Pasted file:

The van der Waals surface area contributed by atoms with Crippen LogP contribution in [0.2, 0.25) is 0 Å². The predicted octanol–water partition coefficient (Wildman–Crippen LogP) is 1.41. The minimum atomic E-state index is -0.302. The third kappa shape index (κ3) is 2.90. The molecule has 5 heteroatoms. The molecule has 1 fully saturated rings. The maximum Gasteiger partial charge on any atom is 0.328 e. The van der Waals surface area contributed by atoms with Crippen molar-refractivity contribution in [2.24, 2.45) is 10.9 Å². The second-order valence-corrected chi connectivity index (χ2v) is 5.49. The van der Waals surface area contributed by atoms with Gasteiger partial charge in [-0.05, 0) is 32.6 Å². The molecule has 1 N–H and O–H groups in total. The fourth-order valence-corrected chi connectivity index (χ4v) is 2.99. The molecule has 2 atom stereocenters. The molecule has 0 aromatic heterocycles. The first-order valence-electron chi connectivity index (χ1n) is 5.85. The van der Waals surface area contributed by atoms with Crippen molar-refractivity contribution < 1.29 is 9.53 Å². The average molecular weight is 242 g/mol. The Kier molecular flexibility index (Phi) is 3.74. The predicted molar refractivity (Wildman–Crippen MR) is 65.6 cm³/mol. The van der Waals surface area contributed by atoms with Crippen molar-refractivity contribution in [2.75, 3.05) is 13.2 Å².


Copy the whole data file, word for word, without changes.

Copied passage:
The van der Waals surface area contributed by atoms with Crippen LogP contribution in [0.2, 0.25) is 0 Å². The predicted octanol–water partition coefficient (Wildman–Crippen LogP) is 1.41. The minimum atomic E-state index is -0.302. The third kappa shape index (κ3) is 2.90. The molecule has 5 heteroatoms. The molecule has 1 fully saturated rings. The maximum Gasteiger partial charge on any atom is 0.328 e. The van der Waals surface area contributed by atoms with Crippen molar-refractivity contribution in [2.24, 2.45) is 10.9 Å². The second-order valence-corrected chi connectivity index (χ2v) is 5.49. The van der Waals surface area contributed by atoms with Gasteiger partial charge in [-0.05, 0) is 32.6 Å². The molecule has 1 N–H and O–H groups in total. The fourth-order valence-corrected chi connectivity index (χ4v) is 2.99. The molecule has 2 atom stereocenters. The molecule has 0 aromatic heterocycles. The first-order valence-electron chi connectivity index (χ1n) is 5.85. The van der Waals surface area contributed by atoms with Crippen molar-refractivity contribution < 1.29 is 9.53 Å². The average molecular weight is 242 g/mol. The Kier molecular flexibility index (Phi) is 3.74. The predicted molar refractivity (Wildman–Crippen MR) is 65.6 cm³/mol. The van der Waals surface area contributed by atoms with Crippen molar-refractivity contribution in [2.75, 3.05) is 13.2 Å².